While endovascular implications and the obesity paradox are well-depicted in cardiovascular disease [69], in cerebrovascular diseases the evidence is scarce. Obesity Class I (BMI from 30 to 34.9) has been shown to reduce the risk of stroke and mortality following a carotid endarterectomy procedure due to occlusion and stenosis of the carotid artery. Even though these results could not be corroborated with the lean paradox because of not reaching significance in the analysis, only Class I obesity had better outcomes, but the increase in BMI was associated with a higher risk of cardiac arrest [70]. To reinforce this theory, the MR CLEAN trial underwent a post hoc analysis (n=366) and concluded that higher BMI improved functional outcomes, lowered mortality, and reduced recurrence of stroke progression after endovascular treatment of acute stroke due to large vessel occlusion [71]. Overweight and obese patients were also associated with a better 3-month recovery after stroke [72]. However, these results are not always reproducible as seen in Bouslama et al. [73] (n=926), which could not find an association between BMI and outcomes after mechanical thrombectomy due to large vessel occlusive acute ischemic stroke. Also, Chen et al. [74] (n=248) reported that metabolic syndrome (which measures obesity according to waist circumference) was associated with increased risk of unfavorable functional outcome at 90 days in ischemic stroke treated with endovascular treatment, but was not associated with mortality. However, this study had a small sample size and metabolic derangement ascribed to metabolic syndrome had a stronger influence on outcomes more than pure obesity. Therefore, to correctly apply the obesity paradox, the “fat but fit” phenomenon should be also taken into account. Branscheidt et al. [75] showed no association of obesity and outcomes in ischemic stroke treated by thrombolysis. However, the small sample size has to be highlighted as well. The lean paradox has to be included in the obesity paradox concept as well. In other series, Rinaldo et al. [68] reported that depending on the procedure (clipping or coiling) when treating an acute SAH, the outcome could change according to BMI values. An elevated BMI was associated with an increased odds of an unfavorable outcomes when the patient was treated with a clipping procedure but with a decreased odds when treated with the coiling procedure. This study also established that the increased and decreased odds were related to hypodensities detection (infarction zones) after the treatment, which could be associated with a mechanism mediated by the patient BMI that could affect the outcome prognosis, as the coiling procedure in patients with high BMI was associated with a reduced incidence of hypodensities [68]. The study of Dasenbrock et al. [76] concluded that adiposity might not interfere with the patient’s outcome after a SAH. Hughes et al. [55] performed an analysis of patients with an elevated BMI that were treated with clipping or coiling procedures and found that there was no difference in the functional outcomes after the procedure. The retrospective analysis of Platz et al. [77] did not found any correlation between BMI and the outcome after a SAH. Also, according to the results of the study made by Schultheiss, obesity might not be important regarding the outcome variables in patients who needed cranial surgery [78]. These statements were also evidenced by some other studies [79,80]. Even the use of statins to modify the metabolism of cholesterol has not shown any benefit unlike patients receiving statins after endovascular treatment for atherosclerotic lesions in coronary, peripheral, and cerebrovascular circulations. The patients receiving statins after a flow diverter did not benefit from the same [81,82]. Despite the evidence, further studies are needed to clearly outline recommendations for performing endovascular treatment in obese patients.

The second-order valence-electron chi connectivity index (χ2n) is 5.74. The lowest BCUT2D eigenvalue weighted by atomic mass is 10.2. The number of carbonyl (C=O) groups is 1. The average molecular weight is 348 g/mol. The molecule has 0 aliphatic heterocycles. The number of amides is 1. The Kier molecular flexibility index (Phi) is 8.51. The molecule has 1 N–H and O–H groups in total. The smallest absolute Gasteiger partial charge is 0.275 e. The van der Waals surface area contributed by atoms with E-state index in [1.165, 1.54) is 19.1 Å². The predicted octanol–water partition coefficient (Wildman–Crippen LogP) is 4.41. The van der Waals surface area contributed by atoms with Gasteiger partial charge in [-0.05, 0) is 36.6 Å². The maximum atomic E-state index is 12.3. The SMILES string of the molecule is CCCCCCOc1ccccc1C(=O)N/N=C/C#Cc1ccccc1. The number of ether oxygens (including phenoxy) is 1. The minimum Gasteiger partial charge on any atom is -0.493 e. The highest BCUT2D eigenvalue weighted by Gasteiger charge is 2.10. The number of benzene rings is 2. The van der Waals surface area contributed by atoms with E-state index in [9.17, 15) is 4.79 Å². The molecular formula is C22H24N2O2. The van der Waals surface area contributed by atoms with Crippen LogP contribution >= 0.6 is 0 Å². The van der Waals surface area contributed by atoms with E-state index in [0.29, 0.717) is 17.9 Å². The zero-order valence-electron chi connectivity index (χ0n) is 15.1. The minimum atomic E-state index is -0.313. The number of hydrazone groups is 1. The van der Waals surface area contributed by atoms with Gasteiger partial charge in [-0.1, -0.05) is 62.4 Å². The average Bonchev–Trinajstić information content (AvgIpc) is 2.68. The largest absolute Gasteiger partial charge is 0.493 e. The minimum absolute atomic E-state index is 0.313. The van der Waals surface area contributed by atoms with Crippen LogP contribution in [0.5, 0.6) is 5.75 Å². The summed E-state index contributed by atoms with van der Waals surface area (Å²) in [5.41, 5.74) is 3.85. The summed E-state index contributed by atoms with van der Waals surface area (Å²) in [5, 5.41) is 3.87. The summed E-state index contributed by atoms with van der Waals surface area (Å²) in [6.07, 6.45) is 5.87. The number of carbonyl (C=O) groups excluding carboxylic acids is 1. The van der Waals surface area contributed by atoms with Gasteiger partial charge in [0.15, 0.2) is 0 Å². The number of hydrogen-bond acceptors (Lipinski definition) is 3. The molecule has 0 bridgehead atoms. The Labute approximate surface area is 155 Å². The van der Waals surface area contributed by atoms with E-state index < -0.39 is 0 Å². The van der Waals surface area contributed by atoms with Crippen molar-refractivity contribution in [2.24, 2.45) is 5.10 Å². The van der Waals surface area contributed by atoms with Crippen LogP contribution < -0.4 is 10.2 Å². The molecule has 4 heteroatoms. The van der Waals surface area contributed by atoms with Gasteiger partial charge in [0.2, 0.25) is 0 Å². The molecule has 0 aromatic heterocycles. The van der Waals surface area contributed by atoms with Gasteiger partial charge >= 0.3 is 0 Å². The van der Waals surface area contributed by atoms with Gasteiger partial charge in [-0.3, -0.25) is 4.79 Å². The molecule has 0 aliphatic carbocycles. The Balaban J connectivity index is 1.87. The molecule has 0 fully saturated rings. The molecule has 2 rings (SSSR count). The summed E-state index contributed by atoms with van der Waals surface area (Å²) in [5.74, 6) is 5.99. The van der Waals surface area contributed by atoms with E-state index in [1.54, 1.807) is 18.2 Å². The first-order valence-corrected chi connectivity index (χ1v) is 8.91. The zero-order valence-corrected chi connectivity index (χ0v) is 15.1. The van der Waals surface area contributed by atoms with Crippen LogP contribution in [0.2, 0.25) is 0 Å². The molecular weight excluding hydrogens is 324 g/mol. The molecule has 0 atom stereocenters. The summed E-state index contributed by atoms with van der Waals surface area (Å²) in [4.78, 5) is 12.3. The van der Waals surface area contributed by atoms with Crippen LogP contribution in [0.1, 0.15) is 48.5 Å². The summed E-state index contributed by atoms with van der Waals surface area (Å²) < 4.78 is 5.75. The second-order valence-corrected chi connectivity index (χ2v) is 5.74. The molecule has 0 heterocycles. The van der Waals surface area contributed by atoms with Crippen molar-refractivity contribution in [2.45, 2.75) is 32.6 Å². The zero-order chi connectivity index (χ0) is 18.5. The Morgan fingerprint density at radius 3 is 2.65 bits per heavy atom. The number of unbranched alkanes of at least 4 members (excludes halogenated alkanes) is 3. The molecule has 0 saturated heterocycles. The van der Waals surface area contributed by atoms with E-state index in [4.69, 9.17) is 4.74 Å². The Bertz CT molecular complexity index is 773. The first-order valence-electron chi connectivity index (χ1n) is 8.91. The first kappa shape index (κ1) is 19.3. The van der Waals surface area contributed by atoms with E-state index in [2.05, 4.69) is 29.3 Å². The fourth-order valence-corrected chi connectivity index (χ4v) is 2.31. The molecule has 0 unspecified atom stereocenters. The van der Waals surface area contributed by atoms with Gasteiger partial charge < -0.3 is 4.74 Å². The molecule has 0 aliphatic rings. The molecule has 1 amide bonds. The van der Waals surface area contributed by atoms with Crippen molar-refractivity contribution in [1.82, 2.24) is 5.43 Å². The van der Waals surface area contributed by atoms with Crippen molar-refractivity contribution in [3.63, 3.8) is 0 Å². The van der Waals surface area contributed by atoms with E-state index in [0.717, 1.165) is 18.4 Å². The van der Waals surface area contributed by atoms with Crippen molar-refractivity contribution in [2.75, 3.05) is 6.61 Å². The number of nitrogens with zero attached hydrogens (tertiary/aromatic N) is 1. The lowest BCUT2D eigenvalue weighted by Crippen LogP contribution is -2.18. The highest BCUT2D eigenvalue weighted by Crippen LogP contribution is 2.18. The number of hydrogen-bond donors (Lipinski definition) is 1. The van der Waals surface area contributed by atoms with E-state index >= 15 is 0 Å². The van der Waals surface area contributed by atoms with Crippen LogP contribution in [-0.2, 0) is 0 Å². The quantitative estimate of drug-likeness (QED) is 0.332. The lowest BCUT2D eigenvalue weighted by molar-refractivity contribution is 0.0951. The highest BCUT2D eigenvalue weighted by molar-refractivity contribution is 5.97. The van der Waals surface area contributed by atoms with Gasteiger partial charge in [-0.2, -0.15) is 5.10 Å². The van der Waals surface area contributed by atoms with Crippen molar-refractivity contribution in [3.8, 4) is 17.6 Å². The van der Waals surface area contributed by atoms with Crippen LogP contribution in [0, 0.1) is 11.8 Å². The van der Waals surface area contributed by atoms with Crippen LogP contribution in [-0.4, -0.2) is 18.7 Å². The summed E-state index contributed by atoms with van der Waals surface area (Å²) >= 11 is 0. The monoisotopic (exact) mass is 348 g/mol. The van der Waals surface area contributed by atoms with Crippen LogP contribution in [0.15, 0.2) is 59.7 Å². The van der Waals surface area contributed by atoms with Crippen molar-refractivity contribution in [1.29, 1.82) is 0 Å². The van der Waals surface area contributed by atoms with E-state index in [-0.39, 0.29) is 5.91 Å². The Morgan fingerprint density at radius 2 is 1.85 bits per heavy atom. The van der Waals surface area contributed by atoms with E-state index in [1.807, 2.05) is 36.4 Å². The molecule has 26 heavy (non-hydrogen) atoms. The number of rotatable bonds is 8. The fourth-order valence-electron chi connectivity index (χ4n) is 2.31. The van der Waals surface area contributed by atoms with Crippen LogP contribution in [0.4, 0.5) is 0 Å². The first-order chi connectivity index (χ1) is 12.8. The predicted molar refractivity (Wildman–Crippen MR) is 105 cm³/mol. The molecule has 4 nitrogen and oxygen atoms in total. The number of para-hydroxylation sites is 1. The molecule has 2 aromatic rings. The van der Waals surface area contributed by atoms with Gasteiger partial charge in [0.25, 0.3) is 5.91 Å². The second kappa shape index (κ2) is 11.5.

Stroke incidence is increasing and represents a high socio-economic impact on healthcare costs [83]. This implies a loss of life quality and daily life activities due to its severe sequelae. The management of stroke in obese patients is a challenge. We must carry out the individualization of established treatments, even while the Obesity Paradox makes it look like a good protective factor. Still, the management of risk factors (for stroke and obesity) is related to a higher reduction in incidence and recurrence for stroke [7]. Obesity is widely accepted and known as a cardio-cerebrovascular risk factor, so it is recommended that adequate body weight control (BMI <25 kg/m2) is maintained as primary prevention, as well as a secondary prevention [9]. Due to the U-shaped effect, we can assume that the Obesity Paradox is only applicable to Class I and II, but it is important to bear in mind the importance of treatment and prevention of obesity, especially to avoid getting into class III or greater [30,84]. Distinguishing between pure obesity and a metabolic derangement is essential in interpreting the results since this is clearly proven to produce poor outcomes, as seen with the metabolic syndrome. Furthermore, the integration of concepts should be properly applied during the design of a study. The Obesity Paradox should always coincide with the fat but fit phenomenon and the lean paradox. Regarding the pure Obesity Paradox, there is a lot of controversial information on this topic; however, studies that support the theory of the Obesity Paradox present many methodological and quality limitations. For the moment, there is not a clear relationship between the Obesity Paradox in stroke patients, and quality studies are needed to answer this question, especially if a relationship between stroke and obesity is investigated. As a matter of fact, higher sample studies regarding neurosurgical intervention and obesity are needed to establish stronger evidence, regardless of whether there is or is not a correlation between the paradox and stroke.